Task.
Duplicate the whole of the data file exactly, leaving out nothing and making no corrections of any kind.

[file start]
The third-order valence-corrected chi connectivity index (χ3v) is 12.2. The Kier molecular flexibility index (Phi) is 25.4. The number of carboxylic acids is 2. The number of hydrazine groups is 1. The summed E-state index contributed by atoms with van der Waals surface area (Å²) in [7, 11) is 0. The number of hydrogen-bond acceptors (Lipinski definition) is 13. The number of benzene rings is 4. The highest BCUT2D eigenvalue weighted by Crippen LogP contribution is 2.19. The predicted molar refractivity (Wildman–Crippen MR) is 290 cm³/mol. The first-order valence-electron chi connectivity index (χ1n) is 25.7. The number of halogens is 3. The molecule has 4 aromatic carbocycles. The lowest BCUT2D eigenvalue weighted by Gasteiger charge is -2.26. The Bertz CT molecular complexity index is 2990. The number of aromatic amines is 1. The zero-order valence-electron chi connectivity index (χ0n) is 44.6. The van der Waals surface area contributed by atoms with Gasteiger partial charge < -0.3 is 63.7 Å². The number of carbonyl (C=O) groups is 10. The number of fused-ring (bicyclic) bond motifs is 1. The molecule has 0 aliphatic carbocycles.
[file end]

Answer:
The third-order valence-corrected chi connectivity index (χ3v) is 12.2. The Kier molecular flexibility index (Phi) is 25.4. The number of carboxylic acids is 2. The number of hydrazine groups is 1. The summed E-state index contributed by atoms with van der Waals surface area (Å²) in [7, 11) is 0. The number of hydrogen-bond acceptors (Lipinski definition) is 13. The number of benzene rings is 4. The highest BCUT2D eigenvalue weighted by Crippen LogP contribution is 2.19. The predicted molar refractivity (Wildman–Crippen MR) is 290 cm³/mol. The first-order valence-electron chi connectivity index (χ1n) is 25.7. The number of halogens is 3. The molecule has 4 aromatic carbocycles. The lowest BCUT2D eigenvalue weighted by Gasteiger charge is -2.26. The Bertz CT molecular complexity index is 2990. The number of aromatic amines is 1. The zero-order valence-electron chi connectivity index (χ0n) is 44.6. The van der Waals surface area contributed by atoms with Gasteiger partial charge < -0.3 is 63.7 Å². The number of carbonyl (C=O) groups is 10. The number of fused-ring (bicyclic) bond motifs is 1. The molecule has 0 aliphatic carbocycles.